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Davidson College survey highlights longterm impact of Habitat home ownership

Davidson College survey highlights longterm impact of Habitat home ownership

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5-19 HABITAT 7

Volunteers work on the latest Our Towns Habitat for Humanity home in Mooresville. 

From Huntersville to Statesville, families who live in homes built by Our Towns Habitat for Humanity say they’re better off than before moving into their home, according to a recent study by Davidson College. The study shows the benefits of an affordable home go beyond shelter. Habitat Homes bring improvements in financial stability, employment, education and health.

The survey, conducted last spring, reached out to nearly 300 Habitat homeowners to see how their lives had changed as a result of living in a decent home with a mortgage they could afford.

According to the survey:

» 80% believe they are in better financial shape with an affordable mortgage

» 75.5% reported being able to meet expenses

» 43.9% could meet expenses with a little left over while 31.6% live comfortably

» 45.5% believe employment is more stable

» 60.9% feel their children performed better in school

» 50.8% believe they are in better health

“National studies have indicated a positive correlation between stable housing and financial security,” said Gayle Kaufman, PhD, Nancy and Erwin Maddrey Professor of Sociology at Davidson College, whose students designed and coordinated the study as part of her community-based learning course called Survey Research Methods (Soc 391). “The students set out to determine whether local homeowners experienced similar outcomes. The students’ results support the idea that Habitat for Humanity relieves financial burdens for most of their clients and improves overall financial stability.”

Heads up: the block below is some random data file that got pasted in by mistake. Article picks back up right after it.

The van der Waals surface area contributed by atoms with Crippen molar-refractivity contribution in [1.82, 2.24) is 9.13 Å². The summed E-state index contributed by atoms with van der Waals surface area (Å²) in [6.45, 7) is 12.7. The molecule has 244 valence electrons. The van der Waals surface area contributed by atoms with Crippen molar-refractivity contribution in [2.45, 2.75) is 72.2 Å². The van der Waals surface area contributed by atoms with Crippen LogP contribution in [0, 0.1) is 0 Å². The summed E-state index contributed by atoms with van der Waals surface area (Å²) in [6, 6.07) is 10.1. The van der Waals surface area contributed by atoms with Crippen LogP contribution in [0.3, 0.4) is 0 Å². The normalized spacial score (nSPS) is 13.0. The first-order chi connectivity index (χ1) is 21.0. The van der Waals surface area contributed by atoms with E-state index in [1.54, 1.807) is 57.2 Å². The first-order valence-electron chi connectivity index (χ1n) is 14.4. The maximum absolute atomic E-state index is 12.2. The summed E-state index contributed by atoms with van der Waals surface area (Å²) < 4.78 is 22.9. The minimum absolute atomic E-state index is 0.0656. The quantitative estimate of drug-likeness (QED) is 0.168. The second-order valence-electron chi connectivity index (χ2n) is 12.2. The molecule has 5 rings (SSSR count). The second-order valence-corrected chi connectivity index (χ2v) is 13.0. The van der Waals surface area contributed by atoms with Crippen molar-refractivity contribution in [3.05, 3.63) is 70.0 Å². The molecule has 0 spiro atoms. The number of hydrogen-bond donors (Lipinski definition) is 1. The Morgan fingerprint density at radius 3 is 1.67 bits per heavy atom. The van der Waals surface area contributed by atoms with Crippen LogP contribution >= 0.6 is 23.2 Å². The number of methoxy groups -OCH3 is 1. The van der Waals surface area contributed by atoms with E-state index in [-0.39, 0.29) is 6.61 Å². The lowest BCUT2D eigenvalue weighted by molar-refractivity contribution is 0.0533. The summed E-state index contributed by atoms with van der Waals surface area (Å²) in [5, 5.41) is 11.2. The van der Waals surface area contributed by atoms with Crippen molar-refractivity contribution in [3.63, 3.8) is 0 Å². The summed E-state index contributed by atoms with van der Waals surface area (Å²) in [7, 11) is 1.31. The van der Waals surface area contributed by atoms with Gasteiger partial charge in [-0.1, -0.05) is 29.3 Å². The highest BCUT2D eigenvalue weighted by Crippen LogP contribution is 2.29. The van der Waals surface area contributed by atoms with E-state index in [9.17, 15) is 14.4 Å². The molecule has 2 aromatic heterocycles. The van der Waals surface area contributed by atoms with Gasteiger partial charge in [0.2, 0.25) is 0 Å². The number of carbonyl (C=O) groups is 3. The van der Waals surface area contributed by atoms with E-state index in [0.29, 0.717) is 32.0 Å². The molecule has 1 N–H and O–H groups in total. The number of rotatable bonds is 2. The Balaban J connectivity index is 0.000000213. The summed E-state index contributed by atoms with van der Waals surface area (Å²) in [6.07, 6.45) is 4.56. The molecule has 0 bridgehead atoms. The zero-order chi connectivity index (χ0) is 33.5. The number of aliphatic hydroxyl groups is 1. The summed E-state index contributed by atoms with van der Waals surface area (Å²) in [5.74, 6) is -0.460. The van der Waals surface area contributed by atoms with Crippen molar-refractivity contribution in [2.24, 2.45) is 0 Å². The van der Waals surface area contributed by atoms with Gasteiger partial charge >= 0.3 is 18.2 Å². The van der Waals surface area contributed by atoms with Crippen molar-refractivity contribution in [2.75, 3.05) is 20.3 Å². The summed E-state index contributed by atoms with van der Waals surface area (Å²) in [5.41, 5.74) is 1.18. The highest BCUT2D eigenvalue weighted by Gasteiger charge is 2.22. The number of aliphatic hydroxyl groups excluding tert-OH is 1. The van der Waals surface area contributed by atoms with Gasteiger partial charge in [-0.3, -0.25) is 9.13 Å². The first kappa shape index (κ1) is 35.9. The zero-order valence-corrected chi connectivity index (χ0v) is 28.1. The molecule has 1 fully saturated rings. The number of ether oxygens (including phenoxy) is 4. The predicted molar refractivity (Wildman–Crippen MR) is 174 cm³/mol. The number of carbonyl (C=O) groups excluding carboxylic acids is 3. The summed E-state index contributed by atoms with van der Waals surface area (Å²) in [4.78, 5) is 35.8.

Based on 61 completed surveys, the response rate was 21%. Homeowners resided in Huntersville (1%), Cornelius (34 %), Davidson (11%), Mooresville (30%), Troutman (less than 1%) and Statesville (13%).

Respondents had lived in their homes for 10.1 years, on average. The survey results were shared today with town managers and planning directors in Our Towns Habitat’s service area.

“Thanks to the generosity of volunteers and donors, Our Towns Habitat has been serving low-income, working families in this area for 31 years. We’ve seen the joy on homeowners’ faces as they unlock the door to their very own home for the first time,” said Chris Ahearn, Our Towns Habitat CEO. “As our teams raise the walls on the next new home, it’s gratifying to confirm what we’ve believed all along — that a safe, decent home with a mortgage people can afford is more than a roof over a family’s head — it’s the foundation for a sustainable future.”

Since its founding in 1989, Our Towns Habitat has constructed more than 350 homes across its operating area. This fiscal year, Our Towns Habitat plans to build nine new homes and complete 27 critical repairs to help low-income senior citizens and others preserve homes they own.

The research was conducted by Davidson College students Daniel Bunson, Dusan Kovacevic, Isabella McElrath, Jessica Moo Young, and Margaret Reliford.

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